June 8, 2021

By Raef Lawson, Ph.D., CMA, CSCA, CPA, CFA, Vice President of Research and Professor-in-Residence, IMA (Institute of Management Accountants) and Roopa Venkatesh, Ph.D., CMA, Chair, Committee on Academic Relations, IMA

In light of proposed changes from AICPA and NASBA to the curricula for accounting majors that pursue a CPA track (the CPA Evolution model), IMA would like to provide feedback regarding the proposed CPA Evolution curriculum model.

IMA has concerns regarding the potentially deleterious effect dropping managerial/cost accounting from the required curriculum for CPAs proposed in the CPA Evolution model (and the Uniform Accountancy Act Model Rules of November 2020) will have on the ability of the accounting profession to protect the public and serve the public interest. We challenge the implicit premise that a core knowledge of managerial accounting is not essential to the work of the CPA. We find the lack of managerial accounting content troubling for multiple reasons, such as:

  1. How can any professional accountant truly understand the financial numbers and help to develop strategy if they do not understand the organization’s costs and the impact of decisions on cost and profits?
  2. How can CPAs effectively audit an organization if their focus on understanding transactions does not include a clear view of internal processes upon which costs, pricing, and profitability are based? Will CPAs who do not understand different costing methods, behavioral and causal cost characteristics, and the effect of costs on profits and decision making be able to truly audit financial statements?
  3. Given that nonfinancial information is becoming more central even to financial reporting (e.g., ESG), management accounting is now even more important than ever.

The challenges that CPAs will have answering important cost-based questions will only increase as technology transforms business models and the CPA profession. The ability of the CPA to serve as a trusted business advisor must include an effective grasp of cost systems, behavior, and causality, which can only be most directly gained in management accounting courses.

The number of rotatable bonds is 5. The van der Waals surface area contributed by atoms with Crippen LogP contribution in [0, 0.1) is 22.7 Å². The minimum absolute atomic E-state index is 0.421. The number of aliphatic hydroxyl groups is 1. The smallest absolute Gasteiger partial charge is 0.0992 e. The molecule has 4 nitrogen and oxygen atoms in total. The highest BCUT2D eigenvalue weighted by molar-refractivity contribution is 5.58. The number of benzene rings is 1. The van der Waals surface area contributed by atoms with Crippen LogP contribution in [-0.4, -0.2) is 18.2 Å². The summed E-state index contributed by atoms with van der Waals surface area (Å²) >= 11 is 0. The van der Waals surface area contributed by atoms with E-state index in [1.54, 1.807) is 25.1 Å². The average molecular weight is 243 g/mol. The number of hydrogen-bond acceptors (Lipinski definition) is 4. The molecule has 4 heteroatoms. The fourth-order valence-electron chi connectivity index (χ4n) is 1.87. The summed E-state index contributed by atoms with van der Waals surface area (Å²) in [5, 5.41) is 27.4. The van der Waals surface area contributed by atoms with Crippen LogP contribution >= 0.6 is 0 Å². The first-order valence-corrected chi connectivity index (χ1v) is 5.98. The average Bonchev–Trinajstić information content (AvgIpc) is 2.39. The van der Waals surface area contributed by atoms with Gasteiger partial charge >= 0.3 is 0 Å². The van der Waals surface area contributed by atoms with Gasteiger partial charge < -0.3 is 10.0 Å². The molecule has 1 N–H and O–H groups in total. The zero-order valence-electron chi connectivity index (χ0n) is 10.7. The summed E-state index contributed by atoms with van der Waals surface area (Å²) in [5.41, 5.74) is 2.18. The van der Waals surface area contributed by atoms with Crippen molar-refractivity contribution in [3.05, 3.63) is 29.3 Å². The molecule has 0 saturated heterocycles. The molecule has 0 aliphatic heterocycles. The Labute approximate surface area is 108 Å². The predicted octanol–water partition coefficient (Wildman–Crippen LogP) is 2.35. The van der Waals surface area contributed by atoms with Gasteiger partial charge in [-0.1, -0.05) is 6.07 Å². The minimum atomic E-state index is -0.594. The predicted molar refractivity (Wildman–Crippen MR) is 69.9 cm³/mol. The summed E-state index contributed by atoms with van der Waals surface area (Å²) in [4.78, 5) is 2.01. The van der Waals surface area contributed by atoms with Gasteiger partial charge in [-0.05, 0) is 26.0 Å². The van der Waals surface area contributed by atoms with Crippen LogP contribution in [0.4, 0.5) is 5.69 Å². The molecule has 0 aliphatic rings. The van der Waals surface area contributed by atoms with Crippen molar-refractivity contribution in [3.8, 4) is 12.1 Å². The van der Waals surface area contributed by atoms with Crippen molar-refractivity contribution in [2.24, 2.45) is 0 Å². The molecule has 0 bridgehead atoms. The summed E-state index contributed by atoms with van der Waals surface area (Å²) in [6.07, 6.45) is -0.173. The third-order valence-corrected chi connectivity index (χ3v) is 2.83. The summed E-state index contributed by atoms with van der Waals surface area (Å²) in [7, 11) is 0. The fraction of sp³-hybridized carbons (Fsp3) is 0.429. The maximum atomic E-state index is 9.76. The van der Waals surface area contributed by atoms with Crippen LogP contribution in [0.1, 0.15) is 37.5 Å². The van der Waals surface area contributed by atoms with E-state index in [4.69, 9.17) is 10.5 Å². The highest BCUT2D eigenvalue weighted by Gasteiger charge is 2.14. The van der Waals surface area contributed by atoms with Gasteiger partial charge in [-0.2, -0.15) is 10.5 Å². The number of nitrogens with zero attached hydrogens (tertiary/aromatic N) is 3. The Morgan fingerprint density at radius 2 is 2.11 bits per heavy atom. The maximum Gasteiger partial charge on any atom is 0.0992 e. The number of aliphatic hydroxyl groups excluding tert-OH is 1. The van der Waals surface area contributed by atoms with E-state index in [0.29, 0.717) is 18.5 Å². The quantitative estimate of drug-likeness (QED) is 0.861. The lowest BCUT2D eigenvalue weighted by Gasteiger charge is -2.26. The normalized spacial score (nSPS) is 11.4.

The lack of focus on the importance of cost and management accounting that appears to characterize the process and debut of the CPA Evolution Model Curriculum is already resulting in positions by key leaders that we believe do not comport with business reality. For example, an article in the May 4, 2021 issue of the Journal of Accountancy (JofA) states,

“Another example is cost accounting. In the CPA Evolution Model Curriculum, some topics related to this subject are a part of the Business Analysis and Reporting Discipline. However, we expect that some accounting programs, such as those with many graduates who go on to work in the manufacturing industry or are based in a state that mandates cost accounting coursework for CPA licensure, will conclude that all topics relevant to cost accounting should remain a part of their Core.” (“CPA Evolution Model Curriculum FAQs”, Journal of Accountancy, May 4, 2021, https://www.journalofaccountancy.com/news/2021/may/cpa-evolution-model-curriculum.html)

This statement reflects a lack of understanding about the role of managerial accounting in nonmanufacturing industries (and presumably other practice environments, such as governmental and non-profit). It implies, incorrectly, that nonmanufacturing industries do not use managerial accounting. Good management accounting insights create value within organizations in any industry, which is reported on the financial statements, and are especially important in all the “new economy” (service) sectors.